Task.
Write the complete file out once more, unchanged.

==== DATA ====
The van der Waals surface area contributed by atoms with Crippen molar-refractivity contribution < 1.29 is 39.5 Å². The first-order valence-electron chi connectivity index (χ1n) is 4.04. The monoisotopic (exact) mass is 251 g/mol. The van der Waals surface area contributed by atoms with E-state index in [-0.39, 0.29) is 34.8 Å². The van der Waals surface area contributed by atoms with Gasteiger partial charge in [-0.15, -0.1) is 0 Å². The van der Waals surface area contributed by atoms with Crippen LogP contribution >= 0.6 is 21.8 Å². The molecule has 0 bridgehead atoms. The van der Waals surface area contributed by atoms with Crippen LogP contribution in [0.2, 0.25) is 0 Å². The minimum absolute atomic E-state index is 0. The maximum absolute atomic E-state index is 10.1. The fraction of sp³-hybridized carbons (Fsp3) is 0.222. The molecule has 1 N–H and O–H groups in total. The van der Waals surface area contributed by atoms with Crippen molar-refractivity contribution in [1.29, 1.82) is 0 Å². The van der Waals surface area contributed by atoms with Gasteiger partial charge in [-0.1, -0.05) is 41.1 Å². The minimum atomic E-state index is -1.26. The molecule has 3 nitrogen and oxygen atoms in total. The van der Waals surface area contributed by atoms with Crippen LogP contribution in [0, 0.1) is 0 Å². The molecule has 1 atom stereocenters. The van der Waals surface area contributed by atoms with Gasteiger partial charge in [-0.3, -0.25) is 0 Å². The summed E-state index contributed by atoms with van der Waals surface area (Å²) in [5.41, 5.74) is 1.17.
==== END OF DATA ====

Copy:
The van der Waals surface area contributed by atoms with Crippen molar-refractivity contribution < 1.29 is 39.5 Å². The first-order valence-electron chi connectivity index (χ1n) is 4.04. The monoisotopic (exact) mass is 251 g/mol. The van der Waals surface area contributed by atoms with E-state index in [-0.39, 0.29) is 34.8 Å². The van der Waals surface area contributed by atoms with Gasteiger partial charge in [-0.15, -0.1) is 0 Å². The van der Waals surface area contributed by atoms with Crippen LogP contribution >= 0.6 is 21.8 Å². The molecule has 0 bridgehead atoms. The van der Waals surface area contributed by atoms with Crippen LogP contribution in [0.2, 0.25) is 0 Å². The minimum absolute atomic E-state index is 0. The maximum absolute atomic E-state index is 10.1. The fraction of sp³-hybridized carbons (Fsp3) is 0.222. The molecule has 1 N–H and O–H groups in total. The van der Waals surface area contributed by atoms with Crippen molar-refractivity contribution in [1.29, 1.82) is 0 Å². The van der Waals surface area contributed by atoms with Gasteiger partial charge in [-0.1, -0.05) is 41.1 Å². The minimum atomic E-state index is -1.26. The molecule has 3 nitrogen and oxygen atoms in total. The van der Waals surface area contributed by atoms with Crippen LogP contribution in [0, 0.1) is 0 Å². The molecule has 1 atom stereocenters. The van der Waals surface area contributed by atoms with Gasteiger partial charge in [-0.3, -0.25) is 0 Å². The summed E-state index contributed by atoms with van der Waals surface area (Å²) in [5.41, 5.74) is 1.17.